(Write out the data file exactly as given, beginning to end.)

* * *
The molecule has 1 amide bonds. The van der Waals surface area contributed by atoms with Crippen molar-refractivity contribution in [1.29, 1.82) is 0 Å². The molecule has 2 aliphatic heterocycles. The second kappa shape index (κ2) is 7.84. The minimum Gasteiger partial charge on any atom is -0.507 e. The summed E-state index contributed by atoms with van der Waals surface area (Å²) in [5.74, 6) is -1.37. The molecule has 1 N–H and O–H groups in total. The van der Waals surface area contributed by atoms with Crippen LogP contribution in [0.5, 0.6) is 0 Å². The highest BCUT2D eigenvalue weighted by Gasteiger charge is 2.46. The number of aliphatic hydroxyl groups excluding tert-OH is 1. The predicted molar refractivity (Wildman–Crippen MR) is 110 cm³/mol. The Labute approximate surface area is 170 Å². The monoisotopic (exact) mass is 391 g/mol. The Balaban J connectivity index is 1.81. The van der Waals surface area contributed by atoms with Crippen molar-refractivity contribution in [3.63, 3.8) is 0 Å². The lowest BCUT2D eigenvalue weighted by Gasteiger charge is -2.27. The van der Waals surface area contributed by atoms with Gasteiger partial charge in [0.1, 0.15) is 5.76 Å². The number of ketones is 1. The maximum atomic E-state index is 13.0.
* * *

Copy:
The molecule has 1 amide bonds. The van der Waals surface area contributed by atoms with Crippen molar-refractivity contribution in [1.29, 1.82) is 0 Å². The molecule has 2 aliphatic heterocycles. The second kappa shape index (κ2) is 7.84. The minimum Gasteiger partial charge on any atom is -0.507 e. The summed E-state index contributed by atoms with van der Waals surface area (Å²) in [5.74, 6) is -1.37. The molecule has 1 N–H and O–H groups in total. The van der Waals surface area contributed by atoms with Crippen LogP contribution in [0.5, 0.6) is 0 Å². The highest BCUT2D eigenvalue weighted by Gasteiger charge is 2.46. The number of aliphatic hydroxyl groups excluding tert-OH is 1. The predicted molar refractivity (Wildman–Crippen MR) is 110 cm³/mol. The Labute approximate surface area is 170 Å². The monoisotopic (exact) mass is 391 g/mol. The Balaban J connectivity index is 1.81. The van der Waals surface area contributed by atoms with Crippen molar-refractivity contribution in [3.63, 3.8) is 0 Å². The lowest BCUT2D eigenvalue weighted by Gasteiger charge is -2.27. The van der Waals surface area contributed by atoms with Gasteiger partial charge in [0.1, 0.15) is 5.76 Å². The number of ketones is 1. The maximum atomic E-state index is 13.0.